Editors’ notes Chemical engineers at the U. of I. have developed a new metric for understanding how soft materials yield to stress—an advancement that will help solve various materials engineering challenges, such as how to formulate better 3D printing inks. Credit: Oak Ridge National Laboratory
The mechanics behind the collapse of soft materials structure have befuddled researchers for decades. In a new study, researchers uncover a metric that finally correlates microscopic-level processes with what is seen at the macroscopic level.
The new metric is poised to help bring advances to various materials engineering challenges—ranging from the formulation of better 3D printing inks, the construction of wearable flexible electronics and sensors, the accurate printing of biomedical implants, to helping control landslides and avalanches, and even improving the textures of processed foods and personal care products, the researchers said.
A team of chemical engineers from the University of Illinois Urbana-Champaign has made many advances in understanding how soft materials fail—or yield—to force. However, connecting the team’s larger-scale observations to what is happening at the microscale level has remained elusive.
In the study, researchers at U. of I., collaborating with teams at Argonne National Laboratory, Johns Hopkins University and the University of Ottawa, explain this relationship with a new metric they call a “correlation ratio.”
The findings are published in the Proceedings of the National Academy of Sciences.
The team used a high-powered microscopy technique—called rheo- X-ray photon correlation spectroscopy—to study flow-dependent structure-property relationships and soft materials in real time.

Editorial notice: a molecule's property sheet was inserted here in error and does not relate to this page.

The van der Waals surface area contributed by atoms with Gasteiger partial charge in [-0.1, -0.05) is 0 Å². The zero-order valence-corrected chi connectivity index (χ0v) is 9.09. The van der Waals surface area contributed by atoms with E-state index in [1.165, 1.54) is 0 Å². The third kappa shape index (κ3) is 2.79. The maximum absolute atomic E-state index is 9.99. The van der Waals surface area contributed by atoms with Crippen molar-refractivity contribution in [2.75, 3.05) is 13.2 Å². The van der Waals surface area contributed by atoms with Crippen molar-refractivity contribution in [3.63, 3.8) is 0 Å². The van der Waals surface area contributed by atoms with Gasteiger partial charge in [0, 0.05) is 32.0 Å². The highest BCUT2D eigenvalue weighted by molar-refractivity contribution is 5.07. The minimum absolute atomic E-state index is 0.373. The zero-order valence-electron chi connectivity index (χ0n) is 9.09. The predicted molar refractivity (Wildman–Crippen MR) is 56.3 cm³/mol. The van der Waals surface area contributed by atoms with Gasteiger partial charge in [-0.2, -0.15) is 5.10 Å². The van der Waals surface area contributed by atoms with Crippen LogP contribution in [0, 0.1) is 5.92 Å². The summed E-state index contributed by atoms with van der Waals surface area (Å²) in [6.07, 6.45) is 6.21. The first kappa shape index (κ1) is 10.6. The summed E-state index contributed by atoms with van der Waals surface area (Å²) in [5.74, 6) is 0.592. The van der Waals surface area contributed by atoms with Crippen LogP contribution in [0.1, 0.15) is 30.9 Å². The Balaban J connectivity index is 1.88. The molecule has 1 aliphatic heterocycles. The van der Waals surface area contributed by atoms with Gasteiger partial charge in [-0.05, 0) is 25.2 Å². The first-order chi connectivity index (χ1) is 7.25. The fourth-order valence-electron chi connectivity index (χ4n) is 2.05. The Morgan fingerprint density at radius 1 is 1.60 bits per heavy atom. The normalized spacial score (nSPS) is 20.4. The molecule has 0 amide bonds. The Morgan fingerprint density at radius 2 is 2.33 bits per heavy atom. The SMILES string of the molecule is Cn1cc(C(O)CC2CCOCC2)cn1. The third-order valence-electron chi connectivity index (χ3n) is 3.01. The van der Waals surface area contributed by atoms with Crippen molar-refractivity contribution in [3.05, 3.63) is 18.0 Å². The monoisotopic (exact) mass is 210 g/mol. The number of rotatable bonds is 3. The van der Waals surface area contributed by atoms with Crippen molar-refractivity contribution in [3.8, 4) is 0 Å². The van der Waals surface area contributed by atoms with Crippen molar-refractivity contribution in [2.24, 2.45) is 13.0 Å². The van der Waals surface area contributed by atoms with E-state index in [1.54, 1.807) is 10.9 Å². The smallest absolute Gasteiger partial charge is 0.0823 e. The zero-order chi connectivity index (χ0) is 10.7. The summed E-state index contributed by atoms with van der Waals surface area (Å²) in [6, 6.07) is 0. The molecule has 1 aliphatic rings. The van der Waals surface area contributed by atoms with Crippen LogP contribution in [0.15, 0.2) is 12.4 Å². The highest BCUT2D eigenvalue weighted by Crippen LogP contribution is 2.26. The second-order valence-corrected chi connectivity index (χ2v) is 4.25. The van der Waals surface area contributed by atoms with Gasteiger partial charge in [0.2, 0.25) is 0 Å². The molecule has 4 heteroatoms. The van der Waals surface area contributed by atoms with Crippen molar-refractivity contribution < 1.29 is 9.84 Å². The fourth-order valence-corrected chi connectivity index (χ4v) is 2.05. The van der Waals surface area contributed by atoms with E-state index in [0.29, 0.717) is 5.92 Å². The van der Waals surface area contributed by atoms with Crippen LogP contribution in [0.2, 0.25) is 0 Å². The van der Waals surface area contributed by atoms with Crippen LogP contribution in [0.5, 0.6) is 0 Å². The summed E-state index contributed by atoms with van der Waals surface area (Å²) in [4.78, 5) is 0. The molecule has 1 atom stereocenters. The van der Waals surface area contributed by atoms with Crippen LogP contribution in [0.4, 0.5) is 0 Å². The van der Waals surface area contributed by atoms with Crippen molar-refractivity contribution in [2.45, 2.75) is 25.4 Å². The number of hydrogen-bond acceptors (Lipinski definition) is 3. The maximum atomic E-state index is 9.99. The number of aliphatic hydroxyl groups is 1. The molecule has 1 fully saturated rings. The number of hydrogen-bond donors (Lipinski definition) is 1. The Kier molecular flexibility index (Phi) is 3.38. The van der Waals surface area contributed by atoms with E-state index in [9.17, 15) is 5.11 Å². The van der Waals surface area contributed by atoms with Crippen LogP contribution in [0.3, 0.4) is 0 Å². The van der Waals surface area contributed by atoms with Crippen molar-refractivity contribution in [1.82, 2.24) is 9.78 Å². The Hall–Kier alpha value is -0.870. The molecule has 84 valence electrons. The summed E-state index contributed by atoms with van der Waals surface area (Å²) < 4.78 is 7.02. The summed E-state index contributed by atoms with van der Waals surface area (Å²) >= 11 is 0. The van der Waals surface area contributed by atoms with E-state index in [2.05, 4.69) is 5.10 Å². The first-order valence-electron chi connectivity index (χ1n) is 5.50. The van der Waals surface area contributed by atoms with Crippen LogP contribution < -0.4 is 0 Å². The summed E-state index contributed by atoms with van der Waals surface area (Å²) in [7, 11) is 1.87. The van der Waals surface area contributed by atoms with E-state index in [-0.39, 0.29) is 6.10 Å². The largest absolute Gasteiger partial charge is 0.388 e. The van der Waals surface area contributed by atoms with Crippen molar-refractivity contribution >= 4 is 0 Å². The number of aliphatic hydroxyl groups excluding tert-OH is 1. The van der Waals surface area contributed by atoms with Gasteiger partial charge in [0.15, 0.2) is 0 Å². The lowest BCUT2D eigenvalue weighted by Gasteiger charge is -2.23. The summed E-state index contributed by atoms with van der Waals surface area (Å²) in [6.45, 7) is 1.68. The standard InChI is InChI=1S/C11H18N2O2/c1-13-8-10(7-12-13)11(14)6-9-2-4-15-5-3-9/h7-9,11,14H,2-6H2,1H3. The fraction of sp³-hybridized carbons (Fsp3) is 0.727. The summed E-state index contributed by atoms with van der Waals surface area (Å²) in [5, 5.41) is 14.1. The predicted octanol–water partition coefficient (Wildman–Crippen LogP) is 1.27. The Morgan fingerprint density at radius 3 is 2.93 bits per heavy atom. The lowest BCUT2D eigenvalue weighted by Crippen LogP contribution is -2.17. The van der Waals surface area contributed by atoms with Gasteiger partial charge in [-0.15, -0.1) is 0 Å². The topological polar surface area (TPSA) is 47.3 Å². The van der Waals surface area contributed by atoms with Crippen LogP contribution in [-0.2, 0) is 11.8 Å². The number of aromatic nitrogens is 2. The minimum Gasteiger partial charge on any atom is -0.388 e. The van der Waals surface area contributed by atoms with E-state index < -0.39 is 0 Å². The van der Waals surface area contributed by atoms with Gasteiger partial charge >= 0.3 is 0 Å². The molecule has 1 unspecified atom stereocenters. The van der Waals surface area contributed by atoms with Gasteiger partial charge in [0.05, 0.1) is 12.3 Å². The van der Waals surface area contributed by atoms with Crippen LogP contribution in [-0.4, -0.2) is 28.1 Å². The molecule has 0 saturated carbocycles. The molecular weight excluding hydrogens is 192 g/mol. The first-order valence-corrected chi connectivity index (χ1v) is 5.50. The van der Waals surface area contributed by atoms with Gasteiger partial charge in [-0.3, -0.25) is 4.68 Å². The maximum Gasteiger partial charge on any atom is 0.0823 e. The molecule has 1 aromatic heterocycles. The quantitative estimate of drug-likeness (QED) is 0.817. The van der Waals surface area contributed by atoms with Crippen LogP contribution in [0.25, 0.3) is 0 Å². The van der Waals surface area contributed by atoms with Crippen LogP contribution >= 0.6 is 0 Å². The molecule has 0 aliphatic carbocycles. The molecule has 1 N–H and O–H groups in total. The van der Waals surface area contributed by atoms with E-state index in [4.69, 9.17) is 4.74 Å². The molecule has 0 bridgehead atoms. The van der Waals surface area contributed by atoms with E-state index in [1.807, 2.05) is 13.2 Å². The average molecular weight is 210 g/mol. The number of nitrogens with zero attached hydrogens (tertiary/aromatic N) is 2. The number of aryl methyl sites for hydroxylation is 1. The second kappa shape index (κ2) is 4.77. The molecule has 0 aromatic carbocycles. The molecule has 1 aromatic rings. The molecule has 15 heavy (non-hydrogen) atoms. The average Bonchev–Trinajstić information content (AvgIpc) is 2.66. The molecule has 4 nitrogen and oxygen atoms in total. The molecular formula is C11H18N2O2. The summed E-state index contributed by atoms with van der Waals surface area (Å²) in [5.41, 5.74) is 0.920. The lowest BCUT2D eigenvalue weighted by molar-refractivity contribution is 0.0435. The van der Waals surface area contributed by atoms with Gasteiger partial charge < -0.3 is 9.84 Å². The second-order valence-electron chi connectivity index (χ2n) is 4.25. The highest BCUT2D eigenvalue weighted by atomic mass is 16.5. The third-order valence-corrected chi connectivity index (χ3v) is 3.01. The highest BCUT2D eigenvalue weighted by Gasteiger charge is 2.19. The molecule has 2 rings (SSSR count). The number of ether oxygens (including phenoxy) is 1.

Rheo-XPCS is one of the few techniques that allow researchers to perform X-ray analysis of a material as it is being deformed, while simultaneously measuring it using rheometers—devices that measure stress and strain—directly in line with an X-ray beam, the researchers said.
“From a materials science perspective, we have not been able to distinguish when a material changes from behaving like a solid to a liquid at the microstructural scale,” said Illinois chemical and biomolecular engineering professor Simon Rogers, who led the project. “The Rheo-XPCS at Argonne National Lab gives us an unprecedented peek at the microscale behavior of soft materials yielding to stress.”
In the lab, the team worked with a material called soft colloidal glass, which is a disordered system of nanoparticles made of silica.
“We call it a soft material because the interparticle interactions cause it to be sort of squishy—like having a bunch of water balloons pushed together to form a material,” said Gavin Donley, the first author of the study and former Illinois graduate student now at Georgetown University. “We used this specific material because it provides a strong X-ray signal that we can record while we perform simultaneous macroscopic measurements.”
This technique allowed the researchers to finally witness the direct connection between microscopic displacements and macroscopic behavior, allowing them to define the behavior using mathematical terms.
“Getting down to the nuts and bolts of this problem is a step forward so that future researchers that want to design new soft materials can do so by tweaking various microscale parameters to get a desired macroscale property,” Donely said. “We’re not quite there yet, but we have shown a clearly-defined mathematical correlation between the micro- and macroscale.”